Ever since he became campaign manager for President Barack Obama, Jim Messina has been busy enlisting the aid of top Silicone Valley and Hollywood CEOs including Steve Jobs and Steven Spielberg, according to a new report from Businessweek.
“I went around the country for literally a month of my life interviewing these companies and just
talking about organizational growth,
emerging technologies, marketing,” said Messina.
One of the tech gurus Messina approached for social marketing tips was former Apple CEO Steve Jobs.
“Last time you were programming to only a couple of channels,” Jobs told him, referring to the Web and e-mail. “This time, you have to program content to a much wider variety of channels -- Facebook, Tumblr, Twitter, YouTube, Google -- because people are segmented in a very different way than they were four years ago.”
“He knew exactly where everything was going. He explained viral content and how our stuff could break out, how it had to be interesting and clean,” said Messina.
Indeed, considering that the iPhone wasn't around when President Obama began his 2008 presidential campaign, Jobs was doing what he does best: predicting where technology could take people.
Messina also met with Hollywood titan Steven Spielberg. Except this time he wasn't looking for tech tips -- he wanted advice on how to hit Mitt Romney on Bain Capital.
Yes, Jim Messina actually took advice from the guy who thought “Artificial Intelligence,” “Hook,” “Indiana Jones and the Kingdom of the Crystal Skull,” and “1941” were good ideas.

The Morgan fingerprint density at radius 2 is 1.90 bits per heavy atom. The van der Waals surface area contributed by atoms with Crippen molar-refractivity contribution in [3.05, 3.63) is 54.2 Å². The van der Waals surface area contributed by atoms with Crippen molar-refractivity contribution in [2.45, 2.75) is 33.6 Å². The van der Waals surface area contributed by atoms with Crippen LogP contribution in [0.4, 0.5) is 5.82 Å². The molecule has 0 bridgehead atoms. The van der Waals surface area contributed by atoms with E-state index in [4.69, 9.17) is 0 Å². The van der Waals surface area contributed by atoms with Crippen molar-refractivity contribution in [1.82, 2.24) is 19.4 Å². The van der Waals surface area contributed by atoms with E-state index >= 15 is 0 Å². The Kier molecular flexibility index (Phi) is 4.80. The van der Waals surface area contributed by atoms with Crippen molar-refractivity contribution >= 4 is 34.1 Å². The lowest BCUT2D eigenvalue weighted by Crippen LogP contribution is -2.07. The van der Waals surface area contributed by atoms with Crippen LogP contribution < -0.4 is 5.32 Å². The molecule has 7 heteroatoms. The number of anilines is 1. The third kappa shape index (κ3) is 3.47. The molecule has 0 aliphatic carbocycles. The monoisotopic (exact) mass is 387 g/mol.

Maybe because the genius who brought us "Rufio" was involved...
“At DreamWorks Studios, Steven Spielberg spent three hours explaining how to capture an audience’s attention and offered a number of ideas that will be rolled out before Election Day. An early example of Spielberg’s influence is RomneyEconomics.com, a website designed by the Obama team to tell the story -- a horror story, by their reckoning -- of Mitt Romney’s career at Bain Capital,” Businessweek reports.
“Afterward, Spielberg insisted that Messina sit down with the DreamWorks marketing team. Hollywood movie studios are expert, as presidential campaigns also must be, at spending huge sums over a few weeks to reach and motivate millions of Americans,” the report adds.
“When people say, ‘How’s the Bain thing playing?’ it doesn’t matter what the set of 'Morning Joe' has to say about it,” said Obama campaign strategist David Plouffe.
“But if you’re a 45-year-old swing voter in Toledo, Ohio, what are you seeing? What’s in your local newspaper? What ads are running? And what’s going on in the local field operation? That’s what really matters,” he adds.
True, swing voters decide elections. But what happens when voters are more interested in stories about prominent Democrats distancing themselves from attacks on Romney’s “sterling record” than they are in the attacks themselves?